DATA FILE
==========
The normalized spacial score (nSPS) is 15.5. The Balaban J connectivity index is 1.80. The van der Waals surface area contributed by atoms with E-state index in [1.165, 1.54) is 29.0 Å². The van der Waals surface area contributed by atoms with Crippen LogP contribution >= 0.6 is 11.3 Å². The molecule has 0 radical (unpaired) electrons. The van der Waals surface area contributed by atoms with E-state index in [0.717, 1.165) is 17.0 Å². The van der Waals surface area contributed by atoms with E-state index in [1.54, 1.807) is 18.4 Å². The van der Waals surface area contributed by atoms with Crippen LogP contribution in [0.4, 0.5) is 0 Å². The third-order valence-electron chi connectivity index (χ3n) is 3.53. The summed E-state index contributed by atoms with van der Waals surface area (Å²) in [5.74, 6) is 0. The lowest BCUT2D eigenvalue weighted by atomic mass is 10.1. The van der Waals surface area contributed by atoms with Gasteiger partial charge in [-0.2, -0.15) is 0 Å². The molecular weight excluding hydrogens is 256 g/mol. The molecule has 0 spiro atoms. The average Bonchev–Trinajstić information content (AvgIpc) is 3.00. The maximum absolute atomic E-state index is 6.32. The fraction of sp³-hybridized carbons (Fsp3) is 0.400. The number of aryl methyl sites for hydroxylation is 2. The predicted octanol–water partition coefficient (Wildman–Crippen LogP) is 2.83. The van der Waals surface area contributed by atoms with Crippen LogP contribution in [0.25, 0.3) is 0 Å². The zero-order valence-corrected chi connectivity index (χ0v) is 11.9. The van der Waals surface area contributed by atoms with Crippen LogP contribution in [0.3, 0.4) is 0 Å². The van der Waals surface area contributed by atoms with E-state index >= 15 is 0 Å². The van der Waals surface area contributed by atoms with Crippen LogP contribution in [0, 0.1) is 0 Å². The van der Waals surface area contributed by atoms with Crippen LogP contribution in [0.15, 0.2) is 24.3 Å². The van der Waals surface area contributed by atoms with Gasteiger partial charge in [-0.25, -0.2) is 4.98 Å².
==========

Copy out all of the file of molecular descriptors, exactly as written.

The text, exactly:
The normalized spacial score (nSPS) is 15.5. The Balaban J connectivity index is 1.80. The van der Waals surface area contributed by atoms with E-state index in [1.165, 1.54) is 29.0 Å². The van der Waals surface area contributed by atoms with Crippen LogP contribution >= 0.6 is 11.3 Å². The molecule has 0 radical (unpaired) electrons. The van der Waals surface area contributed by atoms with E-state index in [0.717, 1.165) is 17.0 Å². The van der Waals surface area contributed by atoms with E-state index in [1.54, 1.807) is 18.4 Å². The van der Waals surface area contributed by atoms with Crippen LogP contribution in [0.4, 0.5) is 0 Å². The third-order valence-electron chi connectivity index (χ3n) is 3.53. The summed E-state index contributed by atoms with van der Waals surface area (Å²) in [5.74, 6) is 0. The lowest BCUT2D eigenvalue weighted by atomic mass is 10.1. The van der Waals surface area contributed by atoms with Gasteiger partial charge in [-0.2, -0.15) is 0 Å². The molecular weight excluding hydrogens is 256 g/mol. The molecule has 0 spiro atoms. The average Bonchev–Trinajstić information content (AvgIpc) is 3.00. The maximum absolute atomic E-state index is 6.32. The fraction of sp³-hybridized carbons (Fsp3) is 0.400. The number of aryl methyl sites for hydroxylation is 2. The predicted octanol–water partition coefficient (Wildman–Crippen LogP) is 2.83. The van der Waals surface area contributed by atoms with Crippen LogP contribution in [0.25, 0.3) is 0 Å². The zero-order valence-corrected chi connectivity index (χ0v) is 11.9. The van der Waals surface area contributed by atoms with Crippen LogP contribution in [0.3, 0.4) is 0 Å². The van der Waals surface area contributed by atoms with E-state index >= 15 is 0 Å². The van der Waals surface area contributed by atoms with Crippen LogP contribution in [0, 0.1) is 0 Å². The van der Waals surface area contributed by atoms with Crippen LogP contribution in [0.15, 0.2) is 24.3 Å². The van der Waals surface area contributed by atoms with Gasteiger partial charge in [-0.25, -0.2) is 4.98 Å².